Abstract

Abstract:

From the beginning of postwar Japanese broadcasting, audience par- ticipation programs proliferated and were considered instrumental in bringing democracy to Japanese society. Once television broadcasting started in 1953, however, this ideal was challenged by a new breed of audience participation programs that seemed to foreground commercial success by highlighting participants' shocking performances and therefore invited the criticism of "vulgar television." Some commentators supported this audience participation by arguing that "vulgarity" should be interpreted as the vitality of ordinary people. Over time, these two seemingly opposing arguments converged to the notion that television must be a classroom where democracy is taught.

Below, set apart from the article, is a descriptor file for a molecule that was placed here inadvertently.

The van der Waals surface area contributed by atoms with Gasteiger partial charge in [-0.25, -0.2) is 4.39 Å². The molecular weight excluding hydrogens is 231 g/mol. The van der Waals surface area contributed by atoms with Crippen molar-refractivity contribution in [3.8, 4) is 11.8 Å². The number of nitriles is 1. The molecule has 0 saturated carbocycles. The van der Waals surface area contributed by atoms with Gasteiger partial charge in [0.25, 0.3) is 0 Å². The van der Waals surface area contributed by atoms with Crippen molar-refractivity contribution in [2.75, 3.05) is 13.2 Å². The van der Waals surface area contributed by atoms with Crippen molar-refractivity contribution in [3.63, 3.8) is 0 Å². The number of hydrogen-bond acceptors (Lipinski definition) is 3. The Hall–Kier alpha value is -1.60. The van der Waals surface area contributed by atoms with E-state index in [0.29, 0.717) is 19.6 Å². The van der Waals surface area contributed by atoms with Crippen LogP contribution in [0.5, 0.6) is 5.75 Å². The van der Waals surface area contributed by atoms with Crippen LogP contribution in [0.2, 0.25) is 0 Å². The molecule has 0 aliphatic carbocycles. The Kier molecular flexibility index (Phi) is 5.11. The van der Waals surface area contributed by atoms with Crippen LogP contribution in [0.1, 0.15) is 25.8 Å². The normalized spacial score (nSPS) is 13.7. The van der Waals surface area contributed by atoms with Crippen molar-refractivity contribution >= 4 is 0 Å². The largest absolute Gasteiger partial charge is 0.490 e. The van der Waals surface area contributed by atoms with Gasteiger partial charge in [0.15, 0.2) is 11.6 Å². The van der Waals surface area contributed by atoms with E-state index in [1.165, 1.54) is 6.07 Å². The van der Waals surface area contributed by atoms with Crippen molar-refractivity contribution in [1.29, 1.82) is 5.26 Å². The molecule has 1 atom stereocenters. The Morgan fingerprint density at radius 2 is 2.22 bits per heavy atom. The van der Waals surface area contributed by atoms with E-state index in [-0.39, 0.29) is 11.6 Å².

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Additional Information

ISSN
1549-4721
Print ISSN
0095-6848
Pages
pp. 61-89
Launched on MUSE
2020-01-28
Open Access
No
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